After a car wreck on the winding Mulholland Drive renders a woman amnesiac, she and a perky Hollywood-hopeful search for clues and answers across Los Angeles in a twisting venture beyond dreams and reality.
The discovery of a severed human ear found in a field leads a young man on an investigation related to a beautiful, mysterious nightclub singer and a group of psychopathic criminals who have kidnapped her child.
A Victorian surgeon rescues a heavily disfigured man who is mistreated while scraping a living as a side-show freak. Behind his monstrous facade, there is revealed a person of intelligence and sensitivity.
A New York City doctor, who is married to an art curator, pushes himself on a harrowing and dangerous night-long odyssey of sexual and moral discovery after his wife admits that she once almost cheated on him.
After hiring a hit man to kill her lover, Camilla; Diane dreams of a different Hollywood experience. One where she is a wonderfully talented and versatile actress, Betty, who almost instantly is in demand by the best Casting Directors in the business. And one where her lover becomes an amnesiac, Rita, after a brutal accident that saves her from the hit on her life. Betty and Rita meet and as they fall in love, they also try to undercover Rita's real identity. But when Betty and Rita's search begins to intermingle with the reality of Diane and Camilla's nightmarish relationship, the walls of the dream begin to collapse ("It's strange to be calling yourself" says Betty). Written by
David Lynch originally wrote the basic idea for the story in the early 1990s, as a spin off of Twin Peaks (1990). The character arc of Betty in the movie was written for "Twin Peaks" supporting character Audrey Horne, who would have been the central figure of the proposed spin-off. See more »
When Betty and Rita are rehearsing for Betty's audition, Rita can be seen reading from a script with lines for "Betty" and "Rita." However, due to the dream logic of the film, this may be interpreted as a clue to what is really going on. See more »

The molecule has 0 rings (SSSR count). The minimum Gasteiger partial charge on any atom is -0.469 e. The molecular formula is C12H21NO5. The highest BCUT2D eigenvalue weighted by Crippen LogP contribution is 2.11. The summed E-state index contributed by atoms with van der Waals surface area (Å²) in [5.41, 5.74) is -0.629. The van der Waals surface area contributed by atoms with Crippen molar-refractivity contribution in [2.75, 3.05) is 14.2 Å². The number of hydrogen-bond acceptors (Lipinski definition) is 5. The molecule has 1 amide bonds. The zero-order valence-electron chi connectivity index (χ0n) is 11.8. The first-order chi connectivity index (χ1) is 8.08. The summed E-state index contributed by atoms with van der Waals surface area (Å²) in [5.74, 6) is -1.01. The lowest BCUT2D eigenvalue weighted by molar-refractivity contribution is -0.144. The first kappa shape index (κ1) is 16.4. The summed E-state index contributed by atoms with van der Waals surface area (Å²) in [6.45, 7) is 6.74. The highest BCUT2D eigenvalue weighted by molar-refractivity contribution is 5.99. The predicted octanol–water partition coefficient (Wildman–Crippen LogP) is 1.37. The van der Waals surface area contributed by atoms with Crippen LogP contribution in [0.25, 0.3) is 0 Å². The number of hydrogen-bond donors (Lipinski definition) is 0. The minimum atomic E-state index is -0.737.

What are you doing? We don't stop here.
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Credits have the movie director's name as 'Bob Booker' (not 'Brooker' as we hear). Furthermore, many of the characters' names are simply not mentioned at all during the course of the film (Billy Deznutz, Joe Messing, Bondar, etc.) but their character's names are all listed in the closing credits. See more »
"Mulholland Dr." is something else. It is a film that will make you question your own sanity in many ways. Naomi Watts is the young, starry-eyed Canadian that wants to make it big in Hollywood. She is naive and thinks that dreams can come true if you want them bad enough. Watts discovers a very beautiful woman with amnesia (Laura Harring in a sizzling performance) in her aunt's house in L.A. and she becomes determined to help Harring out. Harring is mysterious and her near-fatal car crash occurred on the dark and winding Mulholland Dr. Throughout several oddball and very dark scenes take place. A young director (Justin Theroux) learns that Hollywood is run by strange underworld figures that are quiet, but ruthless. Another strange side-story is the mysterious man behind the diner that is seen in another character's dreams. An inept assassin also runs around causing unwanted trouble for himself and others. Then of course there are cameos by Robert Forster and Billy Ray Cyrus. The film twists into darkness as it progresses as Watts' and Harring's relationship turns sexual. A fine line between reality and fantasy is skewered and it comes down to a strange Pandora's box that holds the true secrets to "Mulholland Dr.". Oscar-nominated director David Lynch also shows that not all you see and hear is real, even though one's mind might think so. The film seems artificial at times, showing Hollywood as a nice place where dreams can come true. But then the dreams are turned into vivid nightmares of what could possibly be the true reality. David Lynch somehow makes this whole thing work and he makes it work beautifully in this reviewer's opinion. The film is a trumped-up version of "The Twilight Zone" and it adds many techniques that made Alfred Hitchcock the true master of suspense. Many wonder what this film is truly about. I am not sure. I am not sure Lynch even knows, but I am going to give it a shot. "Mulholland Dr." is the dark side of the human condition. It is a film that shows how easy one can lose one's soul if bad elements are let in. There are figures that seem somewhat supernatural to me in this movie. It seems that many of the characters are "messengers" that are all after one thing: Naomi Watts' soul. Watts lets the elements in and in the end she cannot overcome them. What she thinks she wants seems attractive on the outside, but there are cobras on the inside that will be too strong to fight off. In short, "Mulholland Dr." is a brilliant piece of film-making and it is brilliant due to its unique aspects and the fact that it is what one thinks it is. There is no right or wrong answer and it is a film that makes you think. "Mulholland Dr." is a complicated puzzle for the minds of cinema fanatics. 5 stars out of 5.
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